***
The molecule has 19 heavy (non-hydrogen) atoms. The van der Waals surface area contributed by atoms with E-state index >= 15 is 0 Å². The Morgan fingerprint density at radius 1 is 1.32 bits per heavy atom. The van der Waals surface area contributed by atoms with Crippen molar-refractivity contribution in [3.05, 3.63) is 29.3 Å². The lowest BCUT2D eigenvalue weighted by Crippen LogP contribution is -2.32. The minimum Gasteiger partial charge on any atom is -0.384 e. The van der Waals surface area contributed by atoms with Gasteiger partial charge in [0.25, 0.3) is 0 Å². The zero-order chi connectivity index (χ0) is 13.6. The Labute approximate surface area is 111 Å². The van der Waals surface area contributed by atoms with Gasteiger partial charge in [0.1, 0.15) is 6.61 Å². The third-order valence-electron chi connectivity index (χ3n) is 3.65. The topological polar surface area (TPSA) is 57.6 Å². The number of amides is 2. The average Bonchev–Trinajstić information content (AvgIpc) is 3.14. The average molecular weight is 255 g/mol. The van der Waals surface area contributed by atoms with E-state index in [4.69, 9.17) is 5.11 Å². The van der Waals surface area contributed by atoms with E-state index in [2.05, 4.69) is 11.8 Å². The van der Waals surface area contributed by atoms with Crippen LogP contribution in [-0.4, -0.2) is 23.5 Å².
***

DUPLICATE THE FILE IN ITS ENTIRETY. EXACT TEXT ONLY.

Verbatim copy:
The molecule has 19 heavy (non-hydrogen) atoms. The van der Waals surface area contributed by atoms with E-state index >= 15 is 0 Å². The Morgan fingerprint density at radius 1 is 1.32 bits per heavy atom. The van der Waals surface area contributed by atoms with Crippen molar-refractivity contribution in [3.05, 3.63) is 29.3 Å². The lowest BCUT2D eigenvalue weighted by Crippen LogP contribution is -2.32. The minimum Gasteiger partial charge on any atom is -0.384 e. The van der Waals surface area contributed by atoms with Gasteiger partial charge in [0.25, 0.3) is 0 Å². The zero-order chi connectivity index (χ0) is 13.6. The Labute approximate surface area is 111 Å². The van der Waals surface area contributed by atoms with Gasteiger partial charge in [0.1, 0.15) is 6.61 Å². The third-order valence-electron chi connectivity index (χ3n) is 3.65. The topological polar surface area (TPSA) is 57.6 Å². The number of amides is 2. The average Bonchev–Trinajstić information content (AvgIpc) is 3.14. The average molecular weight is 255 g/mol. The van der Waals surface area contributed by atoms with E-state index in [4.69, 9.17) is 5.11 Å². The van der Waals surface area contributed by atoms with E-state index in [2.05, 4.69) is 11.8 Å². The van der Waals surface area contributed by atoms with Crippen LogP contribution in [-0.4, -0.2) is 23.5 Å².